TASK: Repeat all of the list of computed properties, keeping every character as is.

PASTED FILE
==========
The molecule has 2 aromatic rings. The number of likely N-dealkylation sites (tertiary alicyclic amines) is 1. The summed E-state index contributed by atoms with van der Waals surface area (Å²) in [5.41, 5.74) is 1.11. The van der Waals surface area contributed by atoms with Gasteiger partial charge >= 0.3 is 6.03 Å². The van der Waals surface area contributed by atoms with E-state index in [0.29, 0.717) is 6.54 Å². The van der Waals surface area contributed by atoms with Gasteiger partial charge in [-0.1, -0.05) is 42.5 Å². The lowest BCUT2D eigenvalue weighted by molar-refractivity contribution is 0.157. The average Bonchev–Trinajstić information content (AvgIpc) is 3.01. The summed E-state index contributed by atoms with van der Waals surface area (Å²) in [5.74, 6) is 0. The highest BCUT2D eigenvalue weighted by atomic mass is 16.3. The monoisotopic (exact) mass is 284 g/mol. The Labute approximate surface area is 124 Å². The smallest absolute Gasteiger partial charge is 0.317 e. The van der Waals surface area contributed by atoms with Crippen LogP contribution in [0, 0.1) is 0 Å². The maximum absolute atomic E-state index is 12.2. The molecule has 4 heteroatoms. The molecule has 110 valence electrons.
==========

The molecule has 2 aromatic rings. The number of likely N-dealkylation sites (tertiary alicyclic amines) is 1. The summed E-state index contributed by atoms with van der Waals surface area (Å²) in [5.41, 5.74) is 1.11. The van der Waals surface area contributed by atoms with Gasteiger partial charge >= 0.3 is 6.03 Å². The van der Waals surface area contributed by atoms with E-state index in [0.29, 0.717) is 6.54 Å². The van der Waals surface area contributed by atoms with Gasteiger partial charge in [-0.1, -0.05) is 42.5 Å². The lowest BCUT2D eigenvalue weighted by molar-refractivity contribution is 0.157. The average Bonchev–Trinajstić information content (AvgIpc) is 3.01. The summed E-state index contributed by atoms with van der Waals surface area (Å²) in [5.74, 6) is 0. The highest BCUT2D eigenvalue weighted by atomic mass is 16.3. The monoisotopic (exact) mass is 284 g/mol. The Labute approximate surface area is 124 Å². The smallest absolute Gasteiger partial charge is 0.317 e. The van der Waals surface area contributed by atoms with Crippen LogP contribution in [0, 0.1) is 0 Å². The maximum absolute atomic E-state index is 12.2. The molecule has 4 heteroatoms. The molecule has 110 valence electrons.